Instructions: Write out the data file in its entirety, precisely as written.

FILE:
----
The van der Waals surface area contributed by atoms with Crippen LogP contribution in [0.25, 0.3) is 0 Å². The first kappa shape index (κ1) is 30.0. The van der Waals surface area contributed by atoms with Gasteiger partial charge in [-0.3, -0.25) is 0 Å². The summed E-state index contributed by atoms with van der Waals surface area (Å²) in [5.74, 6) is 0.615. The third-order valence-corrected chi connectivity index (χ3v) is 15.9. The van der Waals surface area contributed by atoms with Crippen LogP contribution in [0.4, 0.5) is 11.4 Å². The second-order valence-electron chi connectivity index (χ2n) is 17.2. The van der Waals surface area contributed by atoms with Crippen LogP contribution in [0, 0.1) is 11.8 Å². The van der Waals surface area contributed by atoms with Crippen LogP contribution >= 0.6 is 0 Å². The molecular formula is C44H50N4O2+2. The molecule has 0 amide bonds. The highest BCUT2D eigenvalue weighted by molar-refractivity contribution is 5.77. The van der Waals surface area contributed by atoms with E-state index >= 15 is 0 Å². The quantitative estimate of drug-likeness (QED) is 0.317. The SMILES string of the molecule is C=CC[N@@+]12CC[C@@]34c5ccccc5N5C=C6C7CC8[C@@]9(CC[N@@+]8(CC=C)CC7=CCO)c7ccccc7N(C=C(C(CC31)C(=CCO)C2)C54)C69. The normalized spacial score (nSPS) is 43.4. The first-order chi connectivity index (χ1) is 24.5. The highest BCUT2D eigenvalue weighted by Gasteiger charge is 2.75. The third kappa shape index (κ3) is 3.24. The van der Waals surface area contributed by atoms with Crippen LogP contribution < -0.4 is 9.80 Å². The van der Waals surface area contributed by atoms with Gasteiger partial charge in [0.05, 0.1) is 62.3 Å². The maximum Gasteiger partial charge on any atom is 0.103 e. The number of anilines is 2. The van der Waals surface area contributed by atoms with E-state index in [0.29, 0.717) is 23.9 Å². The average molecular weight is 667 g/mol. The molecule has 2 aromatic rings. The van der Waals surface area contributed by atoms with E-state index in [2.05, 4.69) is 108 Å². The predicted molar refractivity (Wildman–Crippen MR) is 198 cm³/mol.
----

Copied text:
The van der Waals surface area contributed by atoms with Crippen LogP contribution in [0.25, 0.3) is 0 Å². The first kappa shape index (κ1) is 30.0. The van der Waals surface area contributed by atoms with Gasteiger partial charge in [-0.3, -0.25) is 0 Å². The summed E-state index contributed by atoms with van der Waals surface area (Å²) in [5.74, 6) is 0.615. The third-order valence-corrected chi connectivity index (χ3v) is 15.9. The van der Waals surface area contributed by atoms with Crippen LogP contribution in [0.4, 0.5) is 11.4 Å². The second-order valence-electron chi connectivity index (χ2n) is 17.2. The van der Waals surface area contributed by atoms with Crippen LogP contribution in [0, 0.1) is 11.8 Å². The van der Waals surface area contributed by atoms with Crippen LogP contribution >= 0.6 is 0 Å². The molecular formula is C44H50N4O2+2. The molecule has 0 amide bonds. The highest BCUT2D eigenvalue weighted by molar-refractivity contribution is 5.77. The van der Waals surface area contributed by atoms with E-state index >= 15 is 0 Å². The quantitative estimate of drug-likeness (QED) is 0.317. The SMILES string of the molecule is C=CC[N@@+]12CC[C@@]34c5ccccc5N5C=C6C7CC8[C@@]9(CC[N@@+]8(CC=C)CC7=CCO)c7ccccc7N(C=C(C(CC31)C(=CCO)C2)C54)C69. The normalized spacial score (nSPS) is 43.4. The first-order chi connectivity index (χ1) is 24.5. The highest BCUT2D eigenvalue weighted by Gasteiger charge is 2.75. The third kappa shape index (κ3) is 3.24. The van der Waals surface area contributed by atoms with Crippen LogP contribution < -0.4 is 9.80 Å². The van der Waals surface area contributed by atoms with Gasteiger partial charge in [0.05, 0.1) is 62.3 Å². The maximum Gasteiger partial charge on any atom is 0.103 e. The number of anilines is 2. The van der Waals surface area contributed by atoms with E-state index in [0.29, 0.717) is 23.9 Å². The average molecular weight is 667 g/mol. The molecule has 2 aromatic rings. The van der Waals surface area contributed by atoms with E-state index in [2.05, 4.69) is 108 Å². The predicted molar refractivity (Wildman–Crippen MR) is 198 cm³/mol.